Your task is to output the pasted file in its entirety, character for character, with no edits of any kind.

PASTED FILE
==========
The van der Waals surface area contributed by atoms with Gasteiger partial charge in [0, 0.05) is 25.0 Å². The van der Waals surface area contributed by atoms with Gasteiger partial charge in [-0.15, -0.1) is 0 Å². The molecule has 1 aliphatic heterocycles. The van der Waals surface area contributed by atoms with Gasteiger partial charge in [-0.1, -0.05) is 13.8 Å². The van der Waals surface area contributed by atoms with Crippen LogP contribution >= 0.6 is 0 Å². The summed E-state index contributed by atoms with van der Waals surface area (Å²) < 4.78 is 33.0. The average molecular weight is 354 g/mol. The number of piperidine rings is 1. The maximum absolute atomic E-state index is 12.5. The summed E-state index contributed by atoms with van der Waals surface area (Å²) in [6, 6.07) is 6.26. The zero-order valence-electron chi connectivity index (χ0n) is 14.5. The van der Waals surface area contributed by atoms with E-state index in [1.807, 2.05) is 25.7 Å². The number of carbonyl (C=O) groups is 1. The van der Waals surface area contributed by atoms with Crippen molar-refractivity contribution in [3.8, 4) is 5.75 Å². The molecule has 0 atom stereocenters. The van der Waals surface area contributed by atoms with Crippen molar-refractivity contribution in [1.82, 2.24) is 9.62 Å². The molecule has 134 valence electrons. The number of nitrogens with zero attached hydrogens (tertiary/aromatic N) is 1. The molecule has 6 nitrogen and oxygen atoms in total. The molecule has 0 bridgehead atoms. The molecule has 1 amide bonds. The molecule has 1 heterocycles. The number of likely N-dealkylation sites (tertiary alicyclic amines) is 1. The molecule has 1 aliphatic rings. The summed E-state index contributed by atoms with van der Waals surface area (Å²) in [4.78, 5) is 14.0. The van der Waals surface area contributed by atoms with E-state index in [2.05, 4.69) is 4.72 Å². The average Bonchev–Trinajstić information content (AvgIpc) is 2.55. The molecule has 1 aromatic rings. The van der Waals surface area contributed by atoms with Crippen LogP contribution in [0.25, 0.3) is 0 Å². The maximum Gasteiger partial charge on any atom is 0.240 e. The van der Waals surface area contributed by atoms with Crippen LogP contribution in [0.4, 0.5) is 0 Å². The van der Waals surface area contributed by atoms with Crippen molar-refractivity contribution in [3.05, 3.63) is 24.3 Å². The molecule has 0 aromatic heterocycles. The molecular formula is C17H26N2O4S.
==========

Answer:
The van der Waals surface area contributed by atoms with Gasteiger partial charge in [0, 0.05) is 25.0 Å². The van der Waals surface area contributed by atoms with Gasteiger partial charge in [-0.15, -0.1) is 0 Å². The molecule has 1 aliphatic heterocycles. The van der Waals surface area contributed by atoms with Gasteiger partial charge in [-0.1, -0.05) is 13.8 Å². The van der Waals surface area contributed by atoms with Crippen LogP contribution >= 0.6 is 0 Å². The summed E-state index contributed by atoms with van der Waals surface area (Å²) < 4.78 is 33.0. The average molecular weight is 354 g/mol. The number of piperidine rings is 1. The maximum absolute atomic E-state index is 12.5. The summed E-state index contributed by atoms with van der Waals surface area (Å²) in [6, 6.07) is 6.26. The zero-order valence-electron chi connectivity index (χ0n) is 14.5. The van der Waals surface area contributed by atoms with E-state index in [1.807, 2.05) is 25.7 Å². The number of carbonyl (C=O) groups is 1. The van der Waals surface area contributed by atoms with Crippen molar-refractivity contribution in [3.8, 4) is 5.75 Å². The molecule has 0 atom stereocenters. The van der Waals surface area contributed by atoms with Crippen molar-refractivity contribution in [1.82, 2.24) is 9.62 Å². The molecule has 134 valence electrons. The number of nitrogens with zero attached hydrogens (tertiary/aromatic N) is 1. The molecule has 6 nitrogen and oxygen atoms in total. The molecule has 0 bridgehead atoms. The molecule has 1 amide bonds. The molecule has 1 heterocycles. The number of likely N-dealkylation sites (tertiary alicyclic amines) is 1. The molecule has 1 aliphatic rings. The summed E-state index contributed by atoms with van der Waals surface area (Å²) in [4.78, 5) is 14.0. The van der Waals surface area contributed by atoms with E-state index in [2.05, 4.69) is 4.72 Å². The average Bonchev–Trinajstić information content (AvgIpc) is 2.55. The molecule has 1 aromatic rings. The van der Waals surface area contributed by atoms with Crippen LogP contribution in [0.25, 0.3) is 0 Å². The maximum Gasteiger partial charge on any atom is 0.240 e. The van der Waals surface area contributed by atoms with Crippen LogP contribution in [0.4, 0.5) is 0 Å². The van der Waals surface area contributed by atoms with Crippen molar-refractivity contribution in [3.05, 3.63) is 24.3 Å². The molecule has 0 aromatic heterocycles. The molecular formula is C17H26N2O4S.